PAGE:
The Google Quick Scroll extension leads me to this passage: "NOTE: Beginning in 1993, scientific studies find that volcanic activity has produced several eruptions, two of which were the most violent. The first was, ''at the beginning of the present era'' or first century A.D. The second was, ''between A.D. 700 and 850.'' (Plunket & Urunuela 1998)."

I repeated Fred’s search for [ Plunket & Urunuela 1998 ] and found the PDF for the paper. 

Plunket, P., and G. Uruñuela. "Mountain of sustenance, mountain of destruction: The prehispanic experience with Popocatépetl volcano." Journal of Volcanology and Geothermal Research 170.1 (2008): 111-120.

This paper talks about the artifacts and radiocarbon dating of artifacts found at the site suggesting they were covered sometime between 700-900AD.

But one of the key points made in this paper is that:

 “...a zone that should show the presence of these deposits if indeed they reached the Pyramid – to date have failed to find stratigraphic evidence of these lahars (López et al., 2002a,b; Plunket and Uruñuela, 2002b, 2005a,b).”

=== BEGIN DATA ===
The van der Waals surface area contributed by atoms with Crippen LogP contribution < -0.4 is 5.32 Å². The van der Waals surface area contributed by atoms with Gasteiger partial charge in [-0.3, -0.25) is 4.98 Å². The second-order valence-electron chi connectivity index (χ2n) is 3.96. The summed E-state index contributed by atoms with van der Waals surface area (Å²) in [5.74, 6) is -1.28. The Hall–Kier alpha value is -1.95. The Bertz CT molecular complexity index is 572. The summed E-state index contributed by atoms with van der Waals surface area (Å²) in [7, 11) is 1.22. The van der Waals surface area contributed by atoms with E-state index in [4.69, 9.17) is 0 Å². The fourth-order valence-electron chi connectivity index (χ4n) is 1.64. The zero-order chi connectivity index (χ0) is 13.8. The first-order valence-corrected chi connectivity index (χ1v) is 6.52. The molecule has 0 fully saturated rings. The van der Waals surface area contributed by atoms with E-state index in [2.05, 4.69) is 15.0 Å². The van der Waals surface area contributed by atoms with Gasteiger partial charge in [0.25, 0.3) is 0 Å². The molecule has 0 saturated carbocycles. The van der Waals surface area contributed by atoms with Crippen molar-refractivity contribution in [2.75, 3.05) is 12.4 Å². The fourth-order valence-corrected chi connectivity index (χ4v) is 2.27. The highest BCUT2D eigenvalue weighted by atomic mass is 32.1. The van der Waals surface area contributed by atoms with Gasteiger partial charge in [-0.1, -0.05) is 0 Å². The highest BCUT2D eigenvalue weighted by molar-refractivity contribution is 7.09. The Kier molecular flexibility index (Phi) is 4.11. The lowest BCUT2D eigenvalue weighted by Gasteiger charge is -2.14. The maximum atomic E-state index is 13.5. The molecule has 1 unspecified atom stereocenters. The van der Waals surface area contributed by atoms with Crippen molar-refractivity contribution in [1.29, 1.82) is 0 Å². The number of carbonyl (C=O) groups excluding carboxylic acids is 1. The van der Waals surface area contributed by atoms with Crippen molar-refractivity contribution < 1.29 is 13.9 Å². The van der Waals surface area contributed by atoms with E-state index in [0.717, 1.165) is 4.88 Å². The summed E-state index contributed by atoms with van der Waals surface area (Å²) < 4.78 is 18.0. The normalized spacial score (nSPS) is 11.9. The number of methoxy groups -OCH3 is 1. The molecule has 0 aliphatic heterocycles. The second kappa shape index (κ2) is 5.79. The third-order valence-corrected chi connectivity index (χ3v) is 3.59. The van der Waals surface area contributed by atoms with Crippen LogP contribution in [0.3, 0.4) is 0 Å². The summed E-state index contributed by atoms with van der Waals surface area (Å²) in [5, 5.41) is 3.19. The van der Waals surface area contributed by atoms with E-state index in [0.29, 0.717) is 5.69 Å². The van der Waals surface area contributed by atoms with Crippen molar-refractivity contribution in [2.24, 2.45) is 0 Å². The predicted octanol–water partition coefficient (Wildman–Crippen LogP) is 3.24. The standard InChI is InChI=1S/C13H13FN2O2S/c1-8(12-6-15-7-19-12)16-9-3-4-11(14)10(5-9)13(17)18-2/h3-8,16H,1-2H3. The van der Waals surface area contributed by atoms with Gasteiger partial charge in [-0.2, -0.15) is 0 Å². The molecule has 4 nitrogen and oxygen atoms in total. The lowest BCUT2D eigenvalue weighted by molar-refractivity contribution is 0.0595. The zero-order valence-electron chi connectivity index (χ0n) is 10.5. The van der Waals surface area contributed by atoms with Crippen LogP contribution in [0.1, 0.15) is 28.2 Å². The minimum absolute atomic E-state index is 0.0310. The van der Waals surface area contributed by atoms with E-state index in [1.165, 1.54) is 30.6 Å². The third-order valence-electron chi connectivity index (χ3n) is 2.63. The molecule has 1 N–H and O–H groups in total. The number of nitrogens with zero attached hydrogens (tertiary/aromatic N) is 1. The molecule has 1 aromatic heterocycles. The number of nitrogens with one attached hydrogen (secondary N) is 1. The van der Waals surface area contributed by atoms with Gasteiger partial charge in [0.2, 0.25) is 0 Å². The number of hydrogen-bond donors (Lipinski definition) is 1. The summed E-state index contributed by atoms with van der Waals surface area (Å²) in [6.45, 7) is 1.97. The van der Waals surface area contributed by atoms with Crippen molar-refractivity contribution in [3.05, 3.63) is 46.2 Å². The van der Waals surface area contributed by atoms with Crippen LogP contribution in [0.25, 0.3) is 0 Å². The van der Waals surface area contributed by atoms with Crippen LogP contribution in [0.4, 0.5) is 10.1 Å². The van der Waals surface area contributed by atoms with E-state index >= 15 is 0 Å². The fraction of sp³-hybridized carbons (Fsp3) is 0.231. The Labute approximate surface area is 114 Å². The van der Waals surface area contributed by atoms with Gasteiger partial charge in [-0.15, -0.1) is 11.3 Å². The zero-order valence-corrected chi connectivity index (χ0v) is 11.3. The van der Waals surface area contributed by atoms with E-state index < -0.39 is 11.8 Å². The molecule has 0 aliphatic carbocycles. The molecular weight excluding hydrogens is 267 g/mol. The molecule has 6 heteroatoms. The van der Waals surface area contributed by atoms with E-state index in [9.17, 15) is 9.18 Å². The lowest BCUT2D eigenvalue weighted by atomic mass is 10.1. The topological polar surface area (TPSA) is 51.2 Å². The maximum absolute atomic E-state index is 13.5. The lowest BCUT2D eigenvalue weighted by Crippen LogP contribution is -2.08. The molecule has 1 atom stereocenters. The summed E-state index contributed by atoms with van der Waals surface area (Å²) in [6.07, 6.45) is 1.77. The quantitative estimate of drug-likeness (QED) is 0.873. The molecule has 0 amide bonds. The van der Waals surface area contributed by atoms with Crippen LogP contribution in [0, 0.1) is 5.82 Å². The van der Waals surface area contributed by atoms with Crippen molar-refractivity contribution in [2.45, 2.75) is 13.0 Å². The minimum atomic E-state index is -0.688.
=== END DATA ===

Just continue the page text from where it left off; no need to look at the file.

Later in that paper, the authors write:

“Excavations on the campus of the Universidad de las Américas to the east of the Great Pyramid have demonstrated that, in areas where stratigraphy is intact, lahar deposits are also absent although a sterile layer of sandy volcanic ash consistently seals the black clay deposits of the Classic period; cultural materials overlying this layer belong to the Early Postclassic (Plunket and Uruñuela, 2005b, p.103)." 

SO… What have we found here? 

We’ve found that the story isn’t quite as cut and dried as I thought. 

The Siebe crowd believes that the evidence is quite clear that the lahar flow of ca. 800 AD reached the based of the Great Pyramid.  The Plunket crowd disagrees. 

We are in the middle of an old-fashioned scientific disagreement, with evidence being mounted on both sides. 

I’ve spent about 8 hours quite happily reading through the literature of volcanoes and archaeology in the area of Puebla and Colula.  It’s been hugely fun, but in the end, both groups are arguing about whether or not the lahars made it all the way to the Pyramid or not.